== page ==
Different Types of Website Content Management Systems

There are many different types of website content management systems. This post will explain the different types and include some examples.

No-Code CMS

A no-code CMS is one where the entire website is managed by the CMS. For example, with webflow, all changes to your website must be done in the CMS using a WYSIWYG. You can only edit the HTML of the code widget. All other changes must be done using the UI. If you want to edit the source code of the entire site, you must export the entire site. But, you can’t import any changes you made from the export.


Database-Driven CMS

A database-driven CMS is one that stores some or all data in a database. For example, WordPress is one such CMS. Web pages and blog post content are stored in a database (usually mySQL). Unlike webflow, however, you can edit the source code of the web page templates. WordPress has a built-in versioning system, so you can see a history of changes made to a page.

Headless CMS

A headless CMS is one that stores data remotely. Data is integrated with your website using an API. For example, Contentful is one such CMS. You can create custom content models in Contentful. Your website will need to access the data at a particular URL that returns JSON data. Your website will then need to consume that JSON data to process it to show it on a web page, e.g. by using a template engine. Data in Contentful is likely stored in a database.

Git-Based CMS

A git-based CMS stores data in git version control. Unlike many of the other CMSs, this CMS connects to your git repository as a web developer does. It then shows an interface that allows content editors to make edits to files in the repo. CloudCannon is one such CMS. With CloudCannon, web developers can add the class “editable” to HTML tags with a page’s source code. Then, the content of those tags will be the only elements that content editors can edit.


FrontMatter CMS

Websites that are built using a static site generator (SSG) often include front matter. Frontmatter can come in different formats. One popular format is YAML. You can have YAML at the beginning of a page’s source code. Or, you can have a separate, standalone .yaml file. YAML contains contain name-value pairs, so they basically represent data. Netlify CMS is one type of CMS that supports editing YAML. It also supports editing pages like blog posts. However, unlike WordPress, where editors can add blocks of content to a page’s body, Netlify CMS requires the blocks of content to be predetermined upfront. So, for a blog post using Netlify CMS, editors can only use one widget to entire the entire body of the page. That widget is a rich text or markdown editor.

Netlify CMS

Structured vs Unstructured Data

The CMSs above can be categorized as CMSs that support structured and unstructured data. CloudCannon supports unstructured data because you can let editors edit specific elements of a complex page by marking those elements as “editable”. YAML and database-backed CMSs support structured data because there is a clear name/value mapping.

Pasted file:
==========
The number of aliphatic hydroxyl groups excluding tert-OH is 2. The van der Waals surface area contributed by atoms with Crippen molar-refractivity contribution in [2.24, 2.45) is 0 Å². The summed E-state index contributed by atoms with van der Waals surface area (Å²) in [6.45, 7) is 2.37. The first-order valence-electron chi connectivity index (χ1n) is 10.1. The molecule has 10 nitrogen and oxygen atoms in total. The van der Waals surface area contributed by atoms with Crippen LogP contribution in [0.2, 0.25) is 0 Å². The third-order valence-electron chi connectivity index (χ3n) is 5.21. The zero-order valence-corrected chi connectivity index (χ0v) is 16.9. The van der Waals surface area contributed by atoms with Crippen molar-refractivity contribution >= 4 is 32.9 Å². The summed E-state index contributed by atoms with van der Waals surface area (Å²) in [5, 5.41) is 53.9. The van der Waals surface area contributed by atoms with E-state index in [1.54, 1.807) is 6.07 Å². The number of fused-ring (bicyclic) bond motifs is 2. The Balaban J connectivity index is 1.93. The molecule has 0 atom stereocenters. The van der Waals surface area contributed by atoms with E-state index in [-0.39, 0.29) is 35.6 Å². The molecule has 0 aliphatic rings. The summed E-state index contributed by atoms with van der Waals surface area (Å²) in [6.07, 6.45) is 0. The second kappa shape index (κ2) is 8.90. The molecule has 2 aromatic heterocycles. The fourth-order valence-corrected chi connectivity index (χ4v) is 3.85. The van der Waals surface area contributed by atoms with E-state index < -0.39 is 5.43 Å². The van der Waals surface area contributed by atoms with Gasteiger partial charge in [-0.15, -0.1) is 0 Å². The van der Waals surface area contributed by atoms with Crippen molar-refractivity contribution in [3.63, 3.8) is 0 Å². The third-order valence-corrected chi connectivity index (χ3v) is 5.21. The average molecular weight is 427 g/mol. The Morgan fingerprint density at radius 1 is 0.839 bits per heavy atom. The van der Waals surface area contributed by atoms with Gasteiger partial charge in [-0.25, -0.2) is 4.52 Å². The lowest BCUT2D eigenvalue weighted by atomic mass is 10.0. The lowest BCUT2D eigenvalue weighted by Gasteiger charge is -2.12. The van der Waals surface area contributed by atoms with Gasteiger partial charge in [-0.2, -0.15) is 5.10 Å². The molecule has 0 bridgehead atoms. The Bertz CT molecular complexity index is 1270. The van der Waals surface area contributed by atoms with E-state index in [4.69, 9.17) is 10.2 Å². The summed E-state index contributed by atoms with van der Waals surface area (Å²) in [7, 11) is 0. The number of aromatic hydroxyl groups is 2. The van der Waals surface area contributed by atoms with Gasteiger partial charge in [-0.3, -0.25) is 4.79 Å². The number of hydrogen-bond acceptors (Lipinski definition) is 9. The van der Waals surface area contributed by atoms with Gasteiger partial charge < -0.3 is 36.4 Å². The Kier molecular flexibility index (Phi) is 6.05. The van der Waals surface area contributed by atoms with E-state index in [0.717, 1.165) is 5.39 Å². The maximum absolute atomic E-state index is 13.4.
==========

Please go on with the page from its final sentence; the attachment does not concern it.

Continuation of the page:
My Preference

Since WordPress is the most popular CMS and it allows editors to add blocks of different types of content to the body of a page, I think it’s worth using. However, I don’t like that WordPress keeps data in a database and relies on PHP to build pages before serving them. Also, not all pages need to be edited by non-technical people. In fact, most pages will still be edited by developers who need full access to the source code. To accommodate the needs of both developers and non-developers, I would use GitHub to version all code changes and I would use a static site generator like Eleventy that is integrated with WordPress using the WordPress API. When a WordPress editor saves or publishes a page, WordPress can trigger a save_post() action with a callback function that calls a URL, e.g. a PHP script on Heroku at myapi.com/?postid=123.

function call_commit_script( $post_id ) {
    $remote_url = 'https://www.myapi.com/?postid='.$post_id;
    $access_token = '3&^&2lhl3@#lsjk756'; //some secret password
    $args = array(
    'headers' => array(
       'Authorization' => 'Bearer ' . $access_token,
    $response = wp_remote_get( $remote_url, $args );
    if ( is_array( $response ) && ! is_wp_error( $response ) ) {
        $headers = $response['headers']; // array of http header lines
        $body    = $response['body']; // use the content
    $post_title = get_the_title( $post_id );
    $post_url = get_permalink( $post_id );
    $subject = 'A post has been updated';
    $message = "A post/page has been updated:\n\n";
    $message .= $post_title . ": " . $post_url\n\n$body;
    // Send email to admin.
    wp_mail( 'webmaster@qualys.com.com', $subject, $message );
add_action( 'save_post', 'call_commit_script' );

The PHP script on Heroku could then

  1. verify the Authorization Bearer header contains the predetermined access token value, e.g. 3&^&2lhl3@#lsjk756. If it doesn’t, then the request didn’t come from an authorized origin and should be rejected.
  2. pull any latest changes from GitHub
  3. call the WordPress API to get the page content in JSON format, e.g.
  4. commit the JSON data to GitHub
  5. use the static site generator to build the page using the JSON data as the data source

To perform git commands in PHP, this PHP library can be used.

Note: the PHP script on Heroku, e.g. https://www.myapi.com/?postid=’.$post_id, must be secured by SSL/TLS to encrypt the URL and headers so that attackers can’t see the authorization header value.

For allowing non-technical people to

  • edit simple YAML files or frontmatter, I’d use Netlify CMS.
  • edit complex, structured data, I’d use Contentful.
  • edit specific, unstructured content, I’d use CloudCannon.